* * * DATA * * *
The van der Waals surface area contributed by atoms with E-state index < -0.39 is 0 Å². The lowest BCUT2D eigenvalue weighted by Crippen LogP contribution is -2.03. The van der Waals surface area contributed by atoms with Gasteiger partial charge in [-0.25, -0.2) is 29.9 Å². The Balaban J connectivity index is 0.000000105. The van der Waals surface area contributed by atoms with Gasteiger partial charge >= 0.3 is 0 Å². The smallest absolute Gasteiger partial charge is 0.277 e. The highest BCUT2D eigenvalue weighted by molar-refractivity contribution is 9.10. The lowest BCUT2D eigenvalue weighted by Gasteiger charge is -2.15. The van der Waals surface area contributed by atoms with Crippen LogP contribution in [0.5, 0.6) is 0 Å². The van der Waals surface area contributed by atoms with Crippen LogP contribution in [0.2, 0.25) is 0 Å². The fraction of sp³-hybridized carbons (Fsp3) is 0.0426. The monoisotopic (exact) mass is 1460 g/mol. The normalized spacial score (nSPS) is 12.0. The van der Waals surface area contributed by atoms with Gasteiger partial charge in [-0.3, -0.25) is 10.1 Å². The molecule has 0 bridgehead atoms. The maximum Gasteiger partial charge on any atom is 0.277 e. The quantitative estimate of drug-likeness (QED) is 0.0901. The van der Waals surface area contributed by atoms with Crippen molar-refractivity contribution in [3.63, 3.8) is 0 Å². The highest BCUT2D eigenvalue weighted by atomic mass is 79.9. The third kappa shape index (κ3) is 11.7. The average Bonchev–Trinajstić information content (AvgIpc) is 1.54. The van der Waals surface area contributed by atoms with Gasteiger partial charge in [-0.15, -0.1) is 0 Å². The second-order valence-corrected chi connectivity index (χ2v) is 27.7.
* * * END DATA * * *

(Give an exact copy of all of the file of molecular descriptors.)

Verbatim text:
The van der Waals surface area contributed by atoms with E-state index < -0.39 is 0 Å². The lowest BCUT2D eigenvalue weighted by Crippen LogP contribution is -2.03. The van der Waals surface area contributed by atoms with Gasteiger partial charge in [-0.25, -0.2) is 29.9 Å². The Balaban J connectivity index is 0.000000105. The van der Waals surface area contributed by atoms with Gasteiger partial charge >= 0.3 is 0 Å². The smallest absolute Gasteiger partial charge is 0.277 e. The highest BCUT2D eigenvalue weighted by molar-refractivity contribution is 9.10. The lowest BCUT2D eigenvalue weighted by Gasteiger charge is -2.15. The van der Waals surface area contributed by atoms with Crippen LogP contribution in [0.5, 0.6) is 0 Å². The van der Waals surface area contributed by atoms with Crippen LogP contribution in [0.2, 0.25) is 0 Å². The fraction of sp³-hybridized carbons (Fsp3) is 0.0426. The monoisotopic (exact) mass is 1460 g/mol. The normalized spacial score (nSPS) is 12.0. The van der Waals surface area contributed by atoms with Gasteiger partial charge in [-0.3, -0.25) is 10.1 Å². The molecule has 0 bridgehead atoms. The maximum Gasteiger partial charge on any atom is 0.277 e. The quantitative estimate of drug-likeness (QED) is 0.0901. The van der Waals surface area contributed by atoms with Crippen molar-refractivity contribution in [3.63, 3.8) is 0 Å². The highest BCUT2D eigenvalue weighted by atomic mass is 79.9. The third kappa shape index (κ3) is 11.7. The average Bonchev–Trinajstić information content (AvgIpc) is 1.54. The van der Waals surface area contributed by atoms with Gasteiger partial charge in [-0.15, -0.1) is 0 Å². The second-order valence-corrected chi connectivity index (χ2v) is 27.7.